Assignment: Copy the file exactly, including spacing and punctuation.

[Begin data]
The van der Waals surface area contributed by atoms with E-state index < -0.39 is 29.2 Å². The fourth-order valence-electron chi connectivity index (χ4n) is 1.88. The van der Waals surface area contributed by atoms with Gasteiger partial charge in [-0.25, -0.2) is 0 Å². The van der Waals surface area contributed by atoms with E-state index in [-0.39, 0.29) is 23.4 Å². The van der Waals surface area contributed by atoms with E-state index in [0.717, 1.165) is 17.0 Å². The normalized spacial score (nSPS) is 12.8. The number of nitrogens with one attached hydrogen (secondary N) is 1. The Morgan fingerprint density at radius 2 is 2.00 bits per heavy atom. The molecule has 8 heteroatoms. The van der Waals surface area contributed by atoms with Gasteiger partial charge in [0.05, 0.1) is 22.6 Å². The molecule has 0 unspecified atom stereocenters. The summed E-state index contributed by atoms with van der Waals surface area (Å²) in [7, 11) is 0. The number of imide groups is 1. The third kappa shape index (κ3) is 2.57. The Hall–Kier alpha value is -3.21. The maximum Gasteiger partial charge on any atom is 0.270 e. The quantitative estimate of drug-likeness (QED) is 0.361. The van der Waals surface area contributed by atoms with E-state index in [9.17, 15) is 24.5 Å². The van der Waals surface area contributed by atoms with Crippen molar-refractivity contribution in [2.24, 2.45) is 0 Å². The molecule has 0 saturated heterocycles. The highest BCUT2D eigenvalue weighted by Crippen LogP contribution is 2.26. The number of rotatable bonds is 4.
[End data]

The van der Waals surface area contributed by atoms with E-state index < -0.39 is 29.2 Å². The fourth-order valence-electron chi connectivity index (χ4n) is 1.88. The van der Waals surface area contributed by atoms with Gasteiger partial charge in [-0.25, -0.2) is 0 Å². The van der Waals surface area contributed by atoms with E-state index in [-0.39, 0.29) is 23.4 Å². The van der Waals surface area contributed by atoms with E-state index in [0.717, 1.165) is 17.0 Å². The normalized spacial score (nSPS) is 12.8. The number of nitrogens with one attached hydrogen (secondary N) is 1. The Morgan fingerprint density at radius 2 is 2.00 bits per heavy atom. The molecule has 8 heteroatoms. The van der Waals surface area contributed by atoms with Gasteiger partial charge in [0.05, 0.1) is 22.6 Å². The molecule has 0 unspecified atom stereocenters. The summed E-state index contributed by atoms with van der Waals surface area (Å²) in [7, 11) is 0. The number of imide groups is 1. The third kappa shape index (κ3) is 2.57. The Hall–Kier alpha value is -3.21. The maximum Gasteiger partial charge on any atom is 0.270 e. The quantitative estimate of drug-likeness (QED) is 0.361. The van der Waals surface area contributed by atoms with E-state index in [9.17, 15) is 24.5 Å². The van der Waals surface area contributed by atoms with Crippen molar-refractivity contribution in [2.24, 2.45) is 0 Å². The molecule has 0 saturated heterocycles. The highest BCUT2D eigenvalue weighted by Crippen LogP contribution is 2.26. The number of rotatable bonds is 4.